A tribute to the life and work of Brian Torode
I must admit that dates and names are two of the things that cause my memory to work overtime. I can remember places, I can remember buildings, I can even remember appointments, but dates in particular are a challenge to me. Consequently, I often get reminded of my forgetfulness by close friends whose birthday I have forgotten, with words like ‘ Thanks for your lovely birthday card’ and I then creep off sheepishly to the nearest card shop in search of a ‘Sorry I forgot card’. And I must admit, I do feel very guilty when this happens.
But why are birthdays so important, why do we – most of us anyway – remember past birthdays with such nostalgia ? Children of course love them as they do any occasion which provides presents and a party. But as adults get older, many of us prefer to forget our current birthday because it reminds us of how time is catching up on us and we are moving speedily towards the last train home. Birthdays also shame us into remembering all those things we had planned doing in the past year but which are now things forgotten; birthdays remind us of joys, of sorrows, of regrets, of missed opportunities as well as of achievements.
But for me as I get older , and I am sure for many of you here this morning, birthdays are a time for remembering our youth, our friends our relatives our good as well as our bad experiences, national as well as personal milestones in our three score years and ten.
From very early in my childhood I have kept a sort of diary – not daily, but one that contains momentous events in my life and as I look back through the pages – as I do quite often- I am reminded of people who have played a significant role in my life – relatives, friends, teachers, priests, colleagues – their names come flooding back as do shared experiences, some good some bad. But there is always an event or a person about whom I still ask – I wonder if, I wonder when, I wonder how… and I suppose I will never find answers to such questions after all these years.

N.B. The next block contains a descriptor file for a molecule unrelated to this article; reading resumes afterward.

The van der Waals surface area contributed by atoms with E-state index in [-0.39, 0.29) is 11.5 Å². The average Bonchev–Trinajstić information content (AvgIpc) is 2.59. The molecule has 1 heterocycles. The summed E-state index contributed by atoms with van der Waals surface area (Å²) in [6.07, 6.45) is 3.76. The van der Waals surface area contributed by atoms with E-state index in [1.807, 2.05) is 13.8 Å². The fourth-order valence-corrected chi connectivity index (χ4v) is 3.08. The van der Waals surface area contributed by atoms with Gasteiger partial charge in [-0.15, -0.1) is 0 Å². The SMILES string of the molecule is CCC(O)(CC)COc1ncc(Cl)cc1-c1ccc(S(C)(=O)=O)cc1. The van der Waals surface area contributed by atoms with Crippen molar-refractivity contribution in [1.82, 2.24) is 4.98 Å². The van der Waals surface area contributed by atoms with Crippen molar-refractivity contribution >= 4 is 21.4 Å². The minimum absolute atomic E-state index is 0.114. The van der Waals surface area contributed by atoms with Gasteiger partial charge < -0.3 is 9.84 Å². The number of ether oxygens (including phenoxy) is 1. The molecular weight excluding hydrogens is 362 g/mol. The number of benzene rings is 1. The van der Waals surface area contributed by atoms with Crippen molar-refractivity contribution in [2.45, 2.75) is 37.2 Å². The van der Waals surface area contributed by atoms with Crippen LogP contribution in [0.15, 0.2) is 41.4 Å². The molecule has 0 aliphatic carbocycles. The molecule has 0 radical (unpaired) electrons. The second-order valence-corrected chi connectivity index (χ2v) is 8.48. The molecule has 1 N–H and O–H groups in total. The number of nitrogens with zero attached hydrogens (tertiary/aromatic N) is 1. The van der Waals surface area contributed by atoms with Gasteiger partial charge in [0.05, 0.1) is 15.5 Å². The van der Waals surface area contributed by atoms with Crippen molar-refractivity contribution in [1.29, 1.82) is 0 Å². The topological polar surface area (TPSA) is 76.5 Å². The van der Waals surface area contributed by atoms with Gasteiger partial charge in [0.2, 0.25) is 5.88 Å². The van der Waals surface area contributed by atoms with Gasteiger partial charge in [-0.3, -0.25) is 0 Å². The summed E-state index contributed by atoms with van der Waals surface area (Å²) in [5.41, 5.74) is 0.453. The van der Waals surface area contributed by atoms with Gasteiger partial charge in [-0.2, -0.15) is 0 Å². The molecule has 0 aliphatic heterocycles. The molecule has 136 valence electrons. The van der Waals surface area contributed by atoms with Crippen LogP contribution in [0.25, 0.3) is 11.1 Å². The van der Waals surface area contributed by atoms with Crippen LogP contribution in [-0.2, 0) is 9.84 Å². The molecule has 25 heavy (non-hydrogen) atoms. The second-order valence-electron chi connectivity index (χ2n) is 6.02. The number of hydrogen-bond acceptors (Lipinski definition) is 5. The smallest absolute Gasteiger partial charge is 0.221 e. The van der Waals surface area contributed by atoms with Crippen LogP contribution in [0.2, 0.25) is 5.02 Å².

Today we are celebrating the birthday of Jesus Mother Mary and I still ask myself from time to time, questions like those I have just mentioned, – how do we know when she was born; what were her parents like; how did she spend her childhood; did she have any brothers or sisters; did she have any special instinct that she had a special purpose in life; who were her friends; did she ever get told off, did she ever disobey her parents – or was she one of those perfect children that we sometimes hear about but never actually meet? The answer of course is We do not know.
So why celebrate Mary’s birthday on 8th September – why celebrate it at all in fact? I believe the answer is that Mary’s birthday – although the actual date is unknown , and it doesn’t really matter – I think that celebrating Mary’s birthday is a way of celebrating the coming of Our Lord into this world, son of God, Son of Man, Divine and human, who took our nature upon himself , born of a woman. Without that woman and without her response to the angel Gabriel ‘ Let it be to me according to your word’ I cannot imagine what would have happened.
Her birth was like any other human birth; we assume her childhood was like any other child’s and we assume that because of her relationship and imminent betrothal to Joseph, she experienced all the teenage joys and sorrows and excitement of her contemporaries. An ordinary girl, in ordinary time – but one chosen by God before all time as we heard in today’s first reading:
From you Bethlehem, shall come forth for me one who is to rule, -when she who is in labour has brought forth.
There are only three birthdays celebrated in the calendar of the Church – Jesus, John the Baptist and Mary all celebrated universally by the 11th century. Mary’s day which we are celebrating today is exactly 9 months after the December 8th celebration of the conception of the Blessed Virgin Mary and although we have no concrete evidence for the accuracy of these dates, their origin stems from an apocryphal Gospel of St James – (never actually authenticated by the church) – where Mary’s parents are named in order to counteract claims by the sceptics, atheists and agnostics of the time about Mary’s background and virginity.
As members of the family of Christ, as brothers and sisters one with another and brothers and sisters with Christ it is right and proper that we should remember with joy and give thanksgiving to God, the birth of that baby girl in Nazareth, a baby girl chosen as I have said, by God before her coming into this world, to be the vehicle by which God took human flesh and came and dwelt among us.
As St Paul reminds us in the Epistle we heard this morning,
Those whom God predestined, he also called; those whom he called he justified, and those who he justified he glorified.
And what greater glorification could she be given than to be the bearer of the Christ Child, the promised Messiah .
That is what Christians believe and if they believe then they should celebrate, celebrate that human flesh can be the bearer of Christ to the world.